TELECOM Digest OnLine - Sorted: Re: Getting Serious About the War on Spam

Re: Getting Serious About the War on Spam

Dan Lanciani (
Wed, 20 Apr 2005 00:11:07 EDT (Robert Bonomi) wrote:

> In article <>, Dan Lanciani
> <> wrote:

>> Since you also now advocate rejecting possible spam with a notice, can
>> you please explain exactly how you avoid the misdirected bounce
>> behavior that you find objectionable?

> Simple! _I_ don't send any "bounce messages" *AT*ALL*.

Neither do I, but that isn't an answer to the question I posed.

> It's all done by mail *rejection* _during_ the SMTP transaction with
> the remote server that is trying to deliver the mail to me.

That is how my system works as well.

> This isn't 'procmail',

I've never used procmail; that was somebody else's suggestion.

> nor is it some form of "post-processing" of material
> that has arrived in the server inbox -- it is "real time" processing
> of the message *during* the transmission from the remote system.

Real time processing is an obvious and worthwhile optimization;
however, while it does reduce the incidence of misdirected bounces it
by no means eliminates them. It only pushes the problem back one hop.
I'm not hypocritical enough to criticize non-real-time
challenge/response systems just because I do a little better by
rejecting in real time. You are criticizing my system without even
doing a little better ...

> Thus, there are three possible scenarios:.

> 1) The mail came to my _server_ from a legitimate, full-blown,
> mail-server that knows the 'true identity' of the sender,
> regardless of what the "from" line says.

> 2) The mail came to my
> server from dedicated spam-sending software that *doesn't* do
> _anything_ with rejection notices.

> 3) The message came to my server from a legitimate, full-blown,
> mail-server that does *not* know the identity of the sender.

> In scenario #1 the rejection notice -- generated by *that* mailserver
> -- goes back to the _actual_sender_.

> In scenario #2, the rejection date is bit-bucketed, and nobody gets
> anything.

> In scenario #3, what happens depends on "just how stupid" that 'open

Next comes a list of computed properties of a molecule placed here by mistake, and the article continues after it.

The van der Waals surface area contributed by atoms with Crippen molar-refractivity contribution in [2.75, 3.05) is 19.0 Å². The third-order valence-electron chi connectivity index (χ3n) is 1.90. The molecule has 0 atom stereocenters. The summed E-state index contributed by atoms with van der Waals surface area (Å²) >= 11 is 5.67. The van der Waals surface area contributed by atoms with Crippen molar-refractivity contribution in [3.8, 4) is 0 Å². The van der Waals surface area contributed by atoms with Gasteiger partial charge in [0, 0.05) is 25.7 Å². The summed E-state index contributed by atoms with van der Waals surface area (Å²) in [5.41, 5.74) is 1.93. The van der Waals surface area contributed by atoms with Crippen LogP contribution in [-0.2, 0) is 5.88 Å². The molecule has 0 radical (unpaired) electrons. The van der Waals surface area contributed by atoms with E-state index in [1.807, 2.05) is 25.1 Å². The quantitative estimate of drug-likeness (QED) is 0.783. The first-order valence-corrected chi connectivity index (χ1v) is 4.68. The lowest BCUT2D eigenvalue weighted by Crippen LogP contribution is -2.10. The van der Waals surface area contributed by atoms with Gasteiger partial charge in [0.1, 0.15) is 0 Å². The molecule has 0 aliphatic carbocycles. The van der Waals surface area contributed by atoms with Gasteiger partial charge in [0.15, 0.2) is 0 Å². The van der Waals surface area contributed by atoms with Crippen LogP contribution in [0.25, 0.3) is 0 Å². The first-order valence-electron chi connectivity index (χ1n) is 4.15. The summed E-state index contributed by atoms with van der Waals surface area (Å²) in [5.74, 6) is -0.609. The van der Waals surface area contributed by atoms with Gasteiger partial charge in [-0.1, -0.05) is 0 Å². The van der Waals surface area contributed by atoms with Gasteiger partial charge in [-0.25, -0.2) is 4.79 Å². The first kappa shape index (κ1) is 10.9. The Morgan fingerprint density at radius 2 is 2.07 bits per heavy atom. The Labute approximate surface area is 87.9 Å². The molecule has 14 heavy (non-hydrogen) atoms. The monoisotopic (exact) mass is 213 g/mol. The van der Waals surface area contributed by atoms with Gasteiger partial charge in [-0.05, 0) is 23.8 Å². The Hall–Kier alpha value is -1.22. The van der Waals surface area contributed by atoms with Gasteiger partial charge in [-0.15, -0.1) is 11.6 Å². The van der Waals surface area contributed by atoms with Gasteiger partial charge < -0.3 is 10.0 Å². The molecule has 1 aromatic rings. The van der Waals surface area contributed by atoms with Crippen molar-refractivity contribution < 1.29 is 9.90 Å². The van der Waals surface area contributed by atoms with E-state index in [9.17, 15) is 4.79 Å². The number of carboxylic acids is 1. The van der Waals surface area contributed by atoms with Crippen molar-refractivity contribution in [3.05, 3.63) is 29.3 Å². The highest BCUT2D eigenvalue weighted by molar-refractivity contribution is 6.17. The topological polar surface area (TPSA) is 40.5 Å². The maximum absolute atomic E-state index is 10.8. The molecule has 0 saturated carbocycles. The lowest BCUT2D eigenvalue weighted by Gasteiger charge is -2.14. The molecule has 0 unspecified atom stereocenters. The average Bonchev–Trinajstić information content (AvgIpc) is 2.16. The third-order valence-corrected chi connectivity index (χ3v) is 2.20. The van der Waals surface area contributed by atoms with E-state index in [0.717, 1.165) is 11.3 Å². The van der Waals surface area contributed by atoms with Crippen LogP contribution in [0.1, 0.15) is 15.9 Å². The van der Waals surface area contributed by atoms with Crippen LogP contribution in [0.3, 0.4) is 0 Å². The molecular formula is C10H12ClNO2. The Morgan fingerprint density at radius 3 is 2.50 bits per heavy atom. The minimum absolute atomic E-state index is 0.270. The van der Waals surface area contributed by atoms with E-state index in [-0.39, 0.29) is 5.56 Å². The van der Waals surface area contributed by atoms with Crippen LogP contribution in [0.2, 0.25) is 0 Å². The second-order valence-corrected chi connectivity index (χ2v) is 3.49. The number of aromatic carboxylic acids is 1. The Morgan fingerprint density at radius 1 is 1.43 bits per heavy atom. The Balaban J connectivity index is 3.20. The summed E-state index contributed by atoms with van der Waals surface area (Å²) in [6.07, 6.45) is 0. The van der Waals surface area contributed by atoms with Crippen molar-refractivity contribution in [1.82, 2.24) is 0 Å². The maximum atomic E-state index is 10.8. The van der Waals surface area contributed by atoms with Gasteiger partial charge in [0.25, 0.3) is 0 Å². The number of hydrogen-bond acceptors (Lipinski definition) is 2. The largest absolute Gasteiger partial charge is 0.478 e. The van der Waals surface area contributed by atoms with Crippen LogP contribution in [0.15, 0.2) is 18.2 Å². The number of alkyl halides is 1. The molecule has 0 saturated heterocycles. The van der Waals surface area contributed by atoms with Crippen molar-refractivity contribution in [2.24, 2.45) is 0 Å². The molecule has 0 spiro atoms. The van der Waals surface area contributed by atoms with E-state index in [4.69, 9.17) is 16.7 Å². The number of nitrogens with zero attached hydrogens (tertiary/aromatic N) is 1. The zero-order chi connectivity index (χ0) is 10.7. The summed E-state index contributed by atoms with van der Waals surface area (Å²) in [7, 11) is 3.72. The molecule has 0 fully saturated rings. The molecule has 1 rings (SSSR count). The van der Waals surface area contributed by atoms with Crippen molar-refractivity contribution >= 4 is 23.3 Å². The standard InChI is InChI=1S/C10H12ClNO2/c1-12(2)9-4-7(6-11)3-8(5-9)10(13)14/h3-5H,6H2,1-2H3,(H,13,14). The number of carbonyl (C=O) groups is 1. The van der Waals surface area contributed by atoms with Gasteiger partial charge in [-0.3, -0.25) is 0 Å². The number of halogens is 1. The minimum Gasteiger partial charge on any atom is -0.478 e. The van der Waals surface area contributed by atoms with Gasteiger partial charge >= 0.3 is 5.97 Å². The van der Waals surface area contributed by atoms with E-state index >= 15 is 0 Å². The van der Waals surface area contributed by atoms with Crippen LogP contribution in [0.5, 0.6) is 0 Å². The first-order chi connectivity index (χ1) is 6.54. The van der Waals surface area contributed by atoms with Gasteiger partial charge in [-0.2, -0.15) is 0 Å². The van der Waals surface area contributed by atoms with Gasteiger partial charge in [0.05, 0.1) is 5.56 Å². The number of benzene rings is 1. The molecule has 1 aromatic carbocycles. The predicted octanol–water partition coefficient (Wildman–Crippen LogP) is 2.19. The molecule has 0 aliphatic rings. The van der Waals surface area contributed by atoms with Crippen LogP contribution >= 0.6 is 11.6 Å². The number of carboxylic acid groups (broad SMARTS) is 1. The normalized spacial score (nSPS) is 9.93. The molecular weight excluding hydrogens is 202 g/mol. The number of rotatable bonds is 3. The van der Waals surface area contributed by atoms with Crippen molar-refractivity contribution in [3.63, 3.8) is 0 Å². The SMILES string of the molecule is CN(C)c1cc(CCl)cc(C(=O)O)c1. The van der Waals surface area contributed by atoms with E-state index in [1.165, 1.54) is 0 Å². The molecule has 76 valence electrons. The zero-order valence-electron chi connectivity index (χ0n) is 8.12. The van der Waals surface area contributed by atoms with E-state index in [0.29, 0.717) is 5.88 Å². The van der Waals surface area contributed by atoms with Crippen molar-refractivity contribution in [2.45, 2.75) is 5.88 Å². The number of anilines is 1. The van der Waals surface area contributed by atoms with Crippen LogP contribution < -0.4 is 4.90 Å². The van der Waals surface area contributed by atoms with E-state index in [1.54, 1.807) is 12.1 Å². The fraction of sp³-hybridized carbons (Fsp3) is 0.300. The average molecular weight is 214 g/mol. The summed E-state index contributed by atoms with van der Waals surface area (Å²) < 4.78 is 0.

> relay' mail-server configuration is. We already *know* it's
> __really_ stupid, or it wouldn't be an open relay in the first place.
> *IT* may be stupid enough to be generating 'backscatter' spam in
> those situations where the 'from' address is a valid email address

"may be"? Returning an error log to the envelope from is exactly what
a relay is supposed to do.

> -- and the recipient thereof *should* bitch at that that system for
> spamming them

The system "spamming" them may not be the open relay (if in fact there
is an open relay involved). This of course leads to the notion of
trying to force relays to blacklist relays that fail to blacklist open
relays. I'm sure such nonsense has been proposed.

> Or if the from address is _not_ valid, then the
> message ends up in the 'postmaster' mailbox *there*. on the
> open-relay machine.

It ends up on the last hop relay before your machine. That may or may
not be the open relay (if in fact there was an open relay involved).

> Along with all the other 'undeliverable'
> notices. Hopefully this alerts the operator of that mailserver to
> the problem and they secure their system against open relay.

Your analysis is incomplete, but it doesn't matter: your system works
in exactly the same way that mine does. It will provoke misdirected
bounces in exactly the same circumstances that mine will.

You do not have a solution to the misdirected bounce behavior; you are
merely trying to downplay the problem and/or shift the blame to other
relays. That would be fine if you refrained from criticizing those of
us who have been using the same techniques that you have now
discovered but who do not try to downplay the consequences.

> Wanna see how it works?

I'm willing to take your word for how your system works; however, I
strongly suggest that you send my mail system some spam to see how it
responds before you make any additional bogus assumptions.

> You have a problem trying to do this kind of thing, because your
> mail-server software is _four_ major releases, and 4 additional minor
> updates, out of date, and it doesn't have the required capabilities to
> implement this type of scheme _properly_.

Let me see if I can translate your comment. Your system depends on
some hooks included in recent versions of sendmail. You assume that
any similar system must depend on such hooks. You looked at the
version of sendmail on my mail server and noticed that it was too old
to have such hooks. You therefore conclude that I can't possibly be
doing anything close to what you consider acceptable.

News flash. I was hacking sendmail code long before the program was
even called "sendmail." My spam filter interface is integrated into
the SMTP server code directly. It does not depend on any user or cf
file hooks. Some of us are still capable of writing our own C code
for such functionality rather than waiting for the latest version of
sendmail (with the latest set of security holes) to offer an easy

Dan Lanciani

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